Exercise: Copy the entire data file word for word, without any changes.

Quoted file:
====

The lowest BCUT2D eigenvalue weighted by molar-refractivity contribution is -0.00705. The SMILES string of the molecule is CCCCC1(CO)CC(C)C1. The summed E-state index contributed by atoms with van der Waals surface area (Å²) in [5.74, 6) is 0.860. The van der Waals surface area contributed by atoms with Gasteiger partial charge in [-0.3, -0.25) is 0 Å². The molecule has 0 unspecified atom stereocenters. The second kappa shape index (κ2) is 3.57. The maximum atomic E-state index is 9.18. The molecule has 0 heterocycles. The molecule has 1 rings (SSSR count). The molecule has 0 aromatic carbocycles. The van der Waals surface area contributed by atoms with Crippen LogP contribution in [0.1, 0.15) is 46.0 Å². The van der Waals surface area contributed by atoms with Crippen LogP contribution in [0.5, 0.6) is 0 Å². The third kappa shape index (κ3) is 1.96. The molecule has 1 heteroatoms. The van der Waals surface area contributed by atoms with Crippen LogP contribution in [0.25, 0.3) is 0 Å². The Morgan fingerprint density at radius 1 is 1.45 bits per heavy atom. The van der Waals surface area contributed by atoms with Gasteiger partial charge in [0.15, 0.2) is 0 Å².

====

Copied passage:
The lowest BCUT2D eigenvalue weighted by molar-refractivity contribution is -0.00705. The SMILES string of the molecule is CCCCC1(CO)CC(C)C1. The summed E-state index contributed by atoms with van der Waals surface area (Å²) in [5.74, 6) is 0.860. The van der Waals surface area contributed by atoms with Gasteiger partial charge in [-0.3, -0.25) is 0 Å². The molecule has 0 unspecified atom stereocenters. The second kappa shape index (κ2) is 3.57. The maximum atomic E-state index is 9.18. The molecule has 0 heterocycles. The molecule has 1 rings (SSSR count). The molecule has 0 aromatic carbocycles. The van der Waals surface area contributed by atoms with Crippen LogP contribution in [0.1, 0.15) is 46.0 Å². The van der Waals surface area contributed by atoms with Crippen LogP contribution in [0.5, 0.6) is 0 Å². The third kappa shape index (κ3) is 1.96. The molecule has 1 heteroatoms. The van der Waals surface area contributed by atoms with Crippen LogP contribution in [0.25, 0.3) is 0 Å². The Morgan fingerprint density at radius 1 is 1.45 bits per heavy atom. The van der Waals surface area contributed by atoms with Gasteiger partial charge in [0.15, 0.2) is 0 Å².